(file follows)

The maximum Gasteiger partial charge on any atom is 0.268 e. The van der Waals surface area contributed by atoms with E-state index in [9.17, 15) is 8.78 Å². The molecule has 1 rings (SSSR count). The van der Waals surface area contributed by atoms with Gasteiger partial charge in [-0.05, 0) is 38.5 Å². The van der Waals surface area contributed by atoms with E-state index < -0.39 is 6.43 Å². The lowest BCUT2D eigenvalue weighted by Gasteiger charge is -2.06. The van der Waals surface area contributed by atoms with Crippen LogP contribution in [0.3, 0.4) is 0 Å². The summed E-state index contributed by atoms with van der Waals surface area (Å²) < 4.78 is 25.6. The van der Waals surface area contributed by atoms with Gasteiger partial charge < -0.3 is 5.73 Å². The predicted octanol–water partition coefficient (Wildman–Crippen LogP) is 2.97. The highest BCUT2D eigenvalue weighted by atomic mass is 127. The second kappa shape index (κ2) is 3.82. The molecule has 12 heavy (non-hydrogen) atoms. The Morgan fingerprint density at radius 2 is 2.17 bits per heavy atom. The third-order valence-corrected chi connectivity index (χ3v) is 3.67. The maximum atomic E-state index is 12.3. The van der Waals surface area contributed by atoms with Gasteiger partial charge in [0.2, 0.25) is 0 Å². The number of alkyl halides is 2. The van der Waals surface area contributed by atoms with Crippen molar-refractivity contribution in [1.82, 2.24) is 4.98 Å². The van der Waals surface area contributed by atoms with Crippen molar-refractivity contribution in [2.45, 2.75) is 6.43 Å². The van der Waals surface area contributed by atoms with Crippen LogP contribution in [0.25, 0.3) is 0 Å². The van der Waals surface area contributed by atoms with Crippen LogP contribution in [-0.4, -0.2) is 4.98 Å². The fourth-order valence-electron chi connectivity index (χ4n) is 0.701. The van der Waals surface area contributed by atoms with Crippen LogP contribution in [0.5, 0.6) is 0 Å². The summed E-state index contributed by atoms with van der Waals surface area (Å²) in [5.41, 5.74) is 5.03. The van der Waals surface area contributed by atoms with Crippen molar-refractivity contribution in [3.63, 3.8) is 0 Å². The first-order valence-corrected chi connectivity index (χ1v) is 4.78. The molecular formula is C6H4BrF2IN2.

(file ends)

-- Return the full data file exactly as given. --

The maximum Gasteiger partial charge on any atom is 0.268 e. The van der Waals surface area contributed by atoms with E-state index in [9.17, 15) is 8.78 Å². The molecule has 1 rings (SSSR count). The van der Waals surface area contributed by atoms with Gasteiger partial charge in [-0.05, 0) is 38.5 Å². The van der Waals surface area contributed by atoms with E-state index < -0.39 is 6.43 Å². The lowest BCUT2D eigenvalue weighted by Gasteiger charge is -2.06. The van der Waals surface area contributed by atoms with Crippen LogP contribution in [0.3, 0.4) is 0 Å². The summed E-state index contributed by atoms with van der Waals surface area (Å²) < 4.78 is 25.6. The van der Waals surface area contributed by atoms with Gasteiger partial charge < -0.3 is 5.73 Å². The predicted octanol–water partition coefficient (Wildman–Crippen LogP) is 2.97. The highest BCUT2D eigenvalue weighted by atomic mass is 127. The second kappa shape index (κ2) is 3.82. The molecule has 12 heavy (non-hydrogen) atoms. The Morgan fingerprint density at radius 2 is 2.17 bits per heavy atom. The third-order valence-corrected chi connectivity index (χ3v) is 3.67. The maximum atomic E-state index is 12.3. The van der Waals surface area contributed by atoms with Gasteiger partial charge in [0.2, 0.25) is 0 Å². The number of alkyl halides is 2. The van der Waals surface area contributed by atoms with Crippen molar-refractivity contribution in [1.82, 2.24) is 4.98 Å². The van der Waals surface area contributed by atoms with Crippen molar-refractivity contribution in [2.45, 2.75) is 6.43 Å². The van der Waals surface area contributed by atoms with Crippen LogP contribution in [0.25, 0.3) is 0 Å². The van der Waals surface area contributed by atoms with Crippen LogP contribution in [-0.4, -0.2) is 4.98 Å². The fourth-order valence-electron chi connectivity index (χ4n) is 0.701. The van der Waals surface area contributed by atoms with Crippen LogP contribution in [0.5, 0.6) is 0 Å². The summed E-state index contributed by atoms with van der Waals surface area (Å²) in [5.41, 5.74) is 5.03. The van der Waals surface area contributed by atoms with Crippen molar-refractivity contribution in [3.63, 3.8) is 0 Å². The first-order valence-corrected chi connectivity index (χ1v) is 4.78. The molecular formula is C6H4BrF2IN2.